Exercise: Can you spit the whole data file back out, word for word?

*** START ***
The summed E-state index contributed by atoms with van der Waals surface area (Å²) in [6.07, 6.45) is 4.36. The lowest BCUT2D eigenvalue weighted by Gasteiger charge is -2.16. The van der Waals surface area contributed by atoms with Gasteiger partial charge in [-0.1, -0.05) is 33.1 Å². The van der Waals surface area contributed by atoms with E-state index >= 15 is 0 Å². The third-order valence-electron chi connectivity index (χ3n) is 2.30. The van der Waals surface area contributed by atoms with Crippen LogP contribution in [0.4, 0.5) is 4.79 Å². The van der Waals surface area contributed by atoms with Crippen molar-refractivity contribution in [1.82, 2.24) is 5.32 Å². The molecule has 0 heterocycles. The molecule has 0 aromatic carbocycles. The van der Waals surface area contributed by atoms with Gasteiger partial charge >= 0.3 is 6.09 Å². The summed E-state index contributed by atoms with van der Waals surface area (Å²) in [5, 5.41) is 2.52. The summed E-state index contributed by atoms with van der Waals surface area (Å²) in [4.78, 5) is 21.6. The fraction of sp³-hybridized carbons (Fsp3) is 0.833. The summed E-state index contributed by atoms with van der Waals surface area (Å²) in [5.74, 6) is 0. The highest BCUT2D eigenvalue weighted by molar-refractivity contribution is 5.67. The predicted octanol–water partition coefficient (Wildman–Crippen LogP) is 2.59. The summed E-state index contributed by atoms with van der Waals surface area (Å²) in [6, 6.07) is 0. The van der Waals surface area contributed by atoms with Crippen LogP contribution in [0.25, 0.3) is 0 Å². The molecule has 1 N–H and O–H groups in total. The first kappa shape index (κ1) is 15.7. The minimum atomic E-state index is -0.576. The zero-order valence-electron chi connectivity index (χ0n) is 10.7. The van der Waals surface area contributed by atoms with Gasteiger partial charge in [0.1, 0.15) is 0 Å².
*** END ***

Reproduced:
The summed E-state index contributed by atoms with van der Waals surface area (Å²) in [6.07, 6.45) is 4.36. The lowest BCUT2D eigenvalue weighted by Gasteiger charge is -2.16. The van der Waals surface area contributed by atoms with Gasteiger partial charge in [-0.1, -0.05) is 33.1 Å². The van der Waals surface area contributed by atoms with E-state index >= 15 is 0 Å². The third-order valence-electron chi connectivity index (χ3n) is 2.30. The van der Waals surface area contributed by atoms with Crippen LogP contribution in [0.4, 0.5) is 4.79 Å². The van der Waals surface area contributed by atoms with Crippen molar-refractivity contribution in [1.82, 2.24) is 5.32 Å². The molecule has 0 heterocycles. The molecule has 0 aromatic carbocycles. The van der Waals surface area contributed by atoms with Gasteiger partial charge >= 0.3 is 6.09 Å². The summed E-state index contributed by atoms with van der Waals surface area (Å²) in [5, 5.41) is 2.52. The summed E-state index contributed by atoms with van der Waals surface area (Å²) in [4.78, 5) is 21.6. The fraction of sp³-hybridized carbons (Fsp3) is 0.833. The summed E-state index contributed by atoms with van der Waals surface area (Å²) in [5.74, 6) is 0. The highest BCUT2D eigenvalue weighted by molar-refractivity contribution is 5.67. The predicted octanol–water partition coefficient (Wildman–Crippen LogP) is 2.59. The summed E-state index contributed by atoms with van der Waals surface area (Å²) in [6, 6.07) is 0. The van der Waals surface area contributed by atoms with Crippen LogP contribution in [0.25, 0.3) is 0 Å². The molecule has 1 N–H and O–H groups in total. The first kappa shape index (κ1) is 15.7. The minimum atomic E-state index is -0.576. The zero-order valence-electron chi connectivity index (χ0n) is 10.7. The van der Waals surface area contributed by atoms with Gasteiger partial charge in [0.1, 0.15) is 0 Å².